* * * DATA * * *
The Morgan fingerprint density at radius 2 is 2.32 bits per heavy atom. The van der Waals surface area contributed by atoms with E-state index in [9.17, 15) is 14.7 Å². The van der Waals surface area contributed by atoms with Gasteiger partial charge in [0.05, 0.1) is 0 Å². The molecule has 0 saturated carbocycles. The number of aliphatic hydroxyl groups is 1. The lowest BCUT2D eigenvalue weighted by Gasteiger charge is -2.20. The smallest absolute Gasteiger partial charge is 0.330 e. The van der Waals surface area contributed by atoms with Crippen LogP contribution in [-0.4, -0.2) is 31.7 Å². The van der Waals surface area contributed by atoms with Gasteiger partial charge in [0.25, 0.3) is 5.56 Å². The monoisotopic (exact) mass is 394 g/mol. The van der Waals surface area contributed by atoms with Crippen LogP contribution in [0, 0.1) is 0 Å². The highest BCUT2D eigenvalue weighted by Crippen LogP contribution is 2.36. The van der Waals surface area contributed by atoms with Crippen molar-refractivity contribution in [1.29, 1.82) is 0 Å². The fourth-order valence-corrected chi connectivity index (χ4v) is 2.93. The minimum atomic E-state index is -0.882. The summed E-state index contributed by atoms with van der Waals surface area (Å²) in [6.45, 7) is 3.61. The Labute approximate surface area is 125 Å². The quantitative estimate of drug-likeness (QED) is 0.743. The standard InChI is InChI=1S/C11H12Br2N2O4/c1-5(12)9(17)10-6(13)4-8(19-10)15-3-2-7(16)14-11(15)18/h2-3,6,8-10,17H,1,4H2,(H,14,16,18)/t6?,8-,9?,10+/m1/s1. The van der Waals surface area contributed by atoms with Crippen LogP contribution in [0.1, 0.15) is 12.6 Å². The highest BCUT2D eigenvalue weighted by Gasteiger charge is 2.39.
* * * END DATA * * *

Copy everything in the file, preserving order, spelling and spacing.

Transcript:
The Morgan fingerprint density at radius 2 is 2.32 bits per heavy atom. The van der Waals surface area contributed by atoms with E-state index in [9.17, 15) is 14.7 Å². The van der Waals surface area contributed by atoms with Gasteiger partial charge in [0.05, 0.1) is 0 Å². The molecule has 0 saturated carbocycles. The number of aliphatic hydroxyl groups is 1. The lowest BCUT2D eigenvalue weighted by Gasteiger charge is -2.20. The smallest absolute Gasteiger partial charge is 0.330 e. The van der Waals surface area contributed by atoms with Crippen LogP contribution in [-0.4, -0.2) is 31.7 Å². The van der Waals surface area contributed by atoms with Gasteiger partial charge in [0.25, 0.3) is 5.56 Å². The monoisotopic (exact) mass is 394 g/mol. The van der Waals surface area contributed by atoms with Crippen LogP contribution in [0, 0.1) is 0 Å². The highest BCUT2D eigenvalue weighted by Crippen LogP contribution is 2.36. The van der Waals surface area contributed by atoms with Crippen molar-refractivity contribution in [1.29, 1.82) is 0 Å². The fourth-order valence-corrected chi connectivity index (χ4v) is 2.93. The minimum atomic E-state index is -0.882. The summed E-state index contributed by atoms with van der Waals surface area (Å²) in [6.45, 7) is 3.61. The Labute approximate surface area is 125 Å². The quantitative estimate of drug-likeness (QED) is 0.743. The standard InChI is InChI=1S/C11H12Br2N2O4/c1-5(12)9(17)10-6(13)4-8(19-10)15-3-2-7(16)14-11(15)18/h2-3,6,8-10,17H,1,4H2,(H,14,16,18)/t6?,8-,9?,10+/m1/s1. The van der Waals surface area contributed by atoms with Crippen LogP contribution in [0.1, 0.15) is 12.6 Å². The highest BCUT2D eigenvalue weighted by Gasteiger charge is 2.39.